When an Italian news source last month quoted former Pope Benedict XVI as saying that God told him to resign , the social media world and similar unreliable sources lit up.
Much of the commentary -- to call it analysis would attribute to it far too much gravitas -- was just silliness about whether God speaks audibly to folks.
And the Zenit news agency was quick to note that right after Benedict allegedly said he resigned because "God told me to," he immediately clarified "that it was not any kind of apparition or phenomenon of that kind, but rather 'a mystical experience' in which the Lord gave rise in his heart to an 'absolute desire' to remain alone with him in prayer."
If you ask, "What exactly is a mystical experience?" you set off down the wrong path in that Christian mysticism almost by definition defies being "exactly" anything. Mysticism refers to a deep, personal experience of and/or with God and, thus, is nearly impossible to quantify in the way 21st-century scientific minds would like.
And because mystical experiences are so personal, they are difficult to share with others. They lose a lot in translation because they run up against the limits of language. (And it pains me as a writer to acknowledge that language has limits.)
Several years ago, I was reading Jacques Barzun's wonderful book, From Dawn to Decadence: 500 Years of Western Cultural Life, 1500 to the Present , and found him suggesting that Catholics have precious little experience with mysticism. He went beyond that, in fact, to say that "Catholic dogma frowns on mysticism." I thought it an odd, and almost certainly wrong, conclusion.
So I asked Kansas City, Mo., Catholic Bishop Robert Finn about it. (This was long before Finn was convicted in court of the misdemeanor crime of failure to report to government authorities a priest suspected of child sex abuse.)
Finn agreed with me, adding, among much else, this: "Catholicism certainly embraces an authentic mysticism. It would be difficult to compile any list of saints that does not include mystics, both from contemplative and active life. Indeed, the universal call to holiness emphasized by the Second Vatican Council was a reminder that we are all called to a deep intimate prayer which urges us, by the action of God's grace in us, to transforming union."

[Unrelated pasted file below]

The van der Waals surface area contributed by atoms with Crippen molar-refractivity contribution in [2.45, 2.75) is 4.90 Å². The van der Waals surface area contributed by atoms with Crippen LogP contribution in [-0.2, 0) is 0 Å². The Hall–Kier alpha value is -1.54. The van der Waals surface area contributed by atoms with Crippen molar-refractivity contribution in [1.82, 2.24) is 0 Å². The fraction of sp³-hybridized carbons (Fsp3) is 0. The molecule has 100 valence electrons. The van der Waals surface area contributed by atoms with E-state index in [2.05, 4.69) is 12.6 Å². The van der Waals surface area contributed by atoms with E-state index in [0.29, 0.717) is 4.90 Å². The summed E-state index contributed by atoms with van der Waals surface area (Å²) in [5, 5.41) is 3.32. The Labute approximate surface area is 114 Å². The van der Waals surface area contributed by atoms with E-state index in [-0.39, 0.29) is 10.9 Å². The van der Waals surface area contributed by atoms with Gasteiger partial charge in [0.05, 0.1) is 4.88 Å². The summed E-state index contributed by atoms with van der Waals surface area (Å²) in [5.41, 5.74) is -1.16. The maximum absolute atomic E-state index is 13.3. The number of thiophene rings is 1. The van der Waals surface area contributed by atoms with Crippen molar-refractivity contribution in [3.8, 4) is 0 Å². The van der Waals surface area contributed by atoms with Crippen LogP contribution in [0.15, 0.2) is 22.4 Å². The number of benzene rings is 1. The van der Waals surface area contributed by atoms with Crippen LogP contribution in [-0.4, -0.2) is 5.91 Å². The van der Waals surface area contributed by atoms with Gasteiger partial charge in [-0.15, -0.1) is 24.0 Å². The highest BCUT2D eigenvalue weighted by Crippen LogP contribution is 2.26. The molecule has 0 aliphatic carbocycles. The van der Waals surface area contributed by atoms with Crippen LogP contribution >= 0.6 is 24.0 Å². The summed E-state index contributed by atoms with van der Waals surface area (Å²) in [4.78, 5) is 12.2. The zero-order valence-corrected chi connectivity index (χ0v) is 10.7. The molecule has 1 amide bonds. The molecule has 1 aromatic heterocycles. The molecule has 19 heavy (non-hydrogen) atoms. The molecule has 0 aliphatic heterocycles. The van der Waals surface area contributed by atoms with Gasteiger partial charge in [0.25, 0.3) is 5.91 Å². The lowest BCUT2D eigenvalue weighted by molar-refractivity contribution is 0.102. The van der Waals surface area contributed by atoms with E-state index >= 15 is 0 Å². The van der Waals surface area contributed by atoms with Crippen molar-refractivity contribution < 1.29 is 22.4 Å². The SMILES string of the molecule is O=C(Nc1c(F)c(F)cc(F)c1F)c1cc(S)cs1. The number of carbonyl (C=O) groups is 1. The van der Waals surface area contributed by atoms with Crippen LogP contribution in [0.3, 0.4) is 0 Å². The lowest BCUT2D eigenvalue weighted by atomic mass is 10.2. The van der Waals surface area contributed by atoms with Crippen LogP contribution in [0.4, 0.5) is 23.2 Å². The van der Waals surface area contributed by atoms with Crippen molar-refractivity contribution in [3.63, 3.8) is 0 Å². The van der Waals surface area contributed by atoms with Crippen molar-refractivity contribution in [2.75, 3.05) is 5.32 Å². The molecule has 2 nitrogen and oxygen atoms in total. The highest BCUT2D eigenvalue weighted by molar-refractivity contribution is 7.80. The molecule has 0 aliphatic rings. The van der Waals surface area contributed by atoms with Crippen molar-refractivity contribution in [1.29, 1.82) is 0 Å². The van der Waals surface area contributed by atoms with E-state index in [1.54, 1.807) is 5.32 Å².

So mysticism is serious stuff, but because so many deranged people say God speaks to them directly and even audibly, often guiding them to commit violence, many people immediately dismiss the idea that God could communicate directly with an individual.
In fact, it's a subject we all should approach with caution. And yet to foreclose the possibility that God could speak to one of us in any way God wants to is to proscribe God's glorious freedom. Our business as humans is not to disallow any action of God. It is, rather, to listen for the voice of God and respond to it.
I am neither a mystic nor a contemplative (probably overlapping categories), but I certainly am aware of the Christian tradition that affirms that God speaks to us in many ways. Indeed, this tradition's deep roots in Judaism came to full flower at the incarnation of the one we call the Word of God, Christ Jesus.
One of the hymns  the congregation of my childhood often sang, in fact, begged God to speak to us. It began: "Lord, speak to me, that I may speak/In living echoes of thy tone;/As thou hast sought, so let me seek/Thy erring children lost and lone."
And as a child, I recall a deep longing to hear God's voice in a way that wouldn't make me die of fright. So perhaps instead of rolling our eyes at Benedict's reported declaration that God spoke to him, we might well wish for a similarly moving experience for ourselves.
[Bill Tammeus, a Presbyterian elder and former award-winning faith columnist for The Kansas City Star, writes the daily "Faith Matters" blog  for the Star's website and a monthly column for The Presbyterian Outlook. His latest book, co-authored with Rabbi Jacques Cukierkorn, is They Were Just People: Stories of Rescue in Poland During the Holocaust . Email him at firstname.lastname@example.org .]
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